Skeletal site-related differences in trabecular bone composition have been studied in autopsy samples from 63 individuals (age range 23-92 years). From each individual, bone samples were excised from the iliac crest, lumbar spine, femoral neck, and calcaneus. Samples were analyzed for their content of ash, calcium, collagen, extractable proteins, osteocalcin, and IGF-I. Significant differences were found between the skeletal sites, the lumbar spine being the least mineralized site and the femur the most. The femur and lumbar spine had a higher osteocalcin and IGF-I content compared with the other skeletal sites, suggesting a higher bone turnover rate. The intercorrelations between the anatomical sites were low for minerals and collagen but high for osteocalcin and IGF-I. The latter might indicate that the presence of these proteins in the bone matrix is mainly controlled by endocrine mechanisms which may influence the osteoblast function. Finally, regression analysis showed a significant age-related decrease of skeletal IGF-I at all sites examined. This finding supports the hypothesis of an IGF-I-mediated pathogenesis of senile osteoporosis. In summary, our data imply that a global assessment of skeletal function and bone quality, based upon analyses at one anatomical site, should be applied with caution.

Restricted access

P. L. Selby and R. M. Francis

In the 40 years or so since Albright & Reifenstein (1948) noted the association of osteoporosis with hypogonadism in both females and males, much has been learnt about the actions of hormones on bone and the endocrine causes of osteoporosis. Whilst subsequent work has underlined the importance of sex steroids in the maintenance of skeletal integrity, it is apparent that osteoporosis is multifactorial in origin and that non-hormonal factors are also involved in the pathogenesis of bone loss.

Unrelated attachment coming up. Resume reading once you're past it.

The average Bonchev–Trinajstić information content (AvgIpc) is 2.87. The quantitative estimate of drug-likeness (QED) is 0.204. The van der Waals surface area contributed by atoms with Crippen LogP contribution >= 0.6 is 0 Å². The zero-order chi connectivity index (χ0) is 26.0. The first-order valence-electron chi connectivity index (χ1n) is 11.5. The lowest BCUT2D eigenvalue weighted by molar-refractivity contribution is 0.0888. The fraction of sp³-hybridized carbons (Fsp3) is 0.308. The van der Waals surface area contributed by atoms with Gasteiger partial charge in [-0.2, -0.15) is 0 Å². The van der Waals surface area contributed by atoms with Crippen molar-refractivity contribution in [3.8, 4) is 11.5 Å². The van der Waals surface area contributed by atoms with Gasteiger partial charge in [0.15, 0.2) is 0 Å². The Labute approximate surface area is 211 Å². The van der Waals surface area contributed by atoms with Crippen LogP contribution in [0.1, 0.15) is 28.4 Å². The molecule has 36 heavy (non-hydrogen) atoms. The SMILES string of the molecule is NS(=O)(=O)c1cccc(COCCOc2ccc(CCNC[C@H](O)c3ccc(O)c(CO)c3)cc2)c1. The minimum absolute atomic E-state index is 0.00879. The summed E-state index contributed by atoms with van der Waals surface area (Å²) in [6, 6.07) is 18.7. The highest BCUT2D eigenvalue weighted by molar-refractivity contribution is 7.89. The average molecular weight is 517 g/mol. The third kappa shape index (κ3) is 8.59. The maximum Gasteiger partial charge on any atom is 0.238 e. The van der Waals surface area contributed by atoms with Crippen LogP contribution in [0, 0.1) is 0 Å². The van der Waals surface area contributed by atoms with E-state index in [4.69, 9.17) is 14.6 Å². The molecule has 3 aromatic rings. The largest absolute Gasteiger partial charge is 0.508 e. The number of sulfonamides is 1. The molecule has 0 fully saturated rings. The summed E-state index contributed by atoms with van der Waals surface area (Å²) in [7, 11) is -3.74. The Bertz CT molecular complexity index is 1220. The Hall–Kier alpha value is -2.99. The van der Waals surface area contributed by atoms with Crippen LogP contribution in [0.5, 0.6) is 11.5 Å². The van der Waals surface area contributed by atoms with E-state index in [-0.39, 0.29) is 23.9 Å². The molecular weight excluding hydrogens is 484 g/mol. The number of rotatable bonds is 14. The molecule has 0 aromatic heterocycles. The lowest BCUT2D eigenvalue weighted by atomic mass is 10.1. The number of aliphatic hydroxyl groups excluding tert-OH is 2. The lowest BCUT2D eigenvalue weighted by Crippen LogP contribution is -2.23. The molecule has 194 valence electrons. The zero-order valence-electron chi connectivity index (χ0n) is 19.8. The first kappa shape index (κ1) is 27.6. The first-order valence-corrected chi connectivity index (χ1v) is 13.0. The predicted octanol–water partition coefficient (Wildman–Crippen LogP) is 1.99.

Osteoporosis is characterized by a reduction in bone mass in the skeleton, associated with an increased risk of fracture. The bone mass at any age, and therefore the risk of fracture, is determined by three variables: the bone mass at maturity, the age at which bone loss commences and the rate at which it proceeds (Riggs & Melton, 1986). The peak bone mass at maturity is regulated by sex, race, other genetic

Free access

Kotaro Azuma, Stephanie C Casey, Masako Ito, Tomohiko Urano, Kuniko Horie, Yasuyoshi Ouchi, Séverine Kirchner, Bruce Blumberg, and Satoshi Inoue

The steroid and xenobiotic receptor (SXR) and its murine ortholog pregnane X receptor (PXR) are nuclear receptors that are expressed mainly in the liver and intestine where they function as xenobiotic sensors. In addition to its role as a xenobiotic sensor, previous studies in our laboratories and elsewhere have identified a role for SXR/PXR as a mediator of bone homeostasis. Here, we report that systemic deletion of PXR results in marked osteopenia with mechanical fragility in female mice as young as 4 months old. Bone mineral density (BMD) of PXR knockout (PXRKO) mice was significantly decreased compared with the BMD of wild-type (WT) mice. Micro-computed tomography analysis of femoral trabecular bones revealed that the three-dimensional bone volume fraction of PXRKO mice was markedly reduced compared with that of WT mice. Histomorphometrical analysis of the trabecular bones in the proximal tibia showed a remarkable reduction in bone mass in PXRKO mice. As for bone turnover of the trabecular bones, bone formation is reduced, whereas bone resorption is enhanced in PXRKO mice. Histomorphometrical analysis of femoral cortical bones revealed a larger cortical area in WT mice than that in PXRKO mice. WT mice had a thicker cortical width than PXRKO mice. Three-point bending test revealed that these morphological phenotypes actually caused mechanical fragility. Lastly, serum levels of phosphate, calcium, and alkaline phosphatase were unchanged in PXRKO mice compared with WT. Consistent with our previous results, we conclude that SXR/PXR promotes bone formation and suppresses bone resorption thus cementing a role for SXR/PXR as a key regulator of bone homeostasis.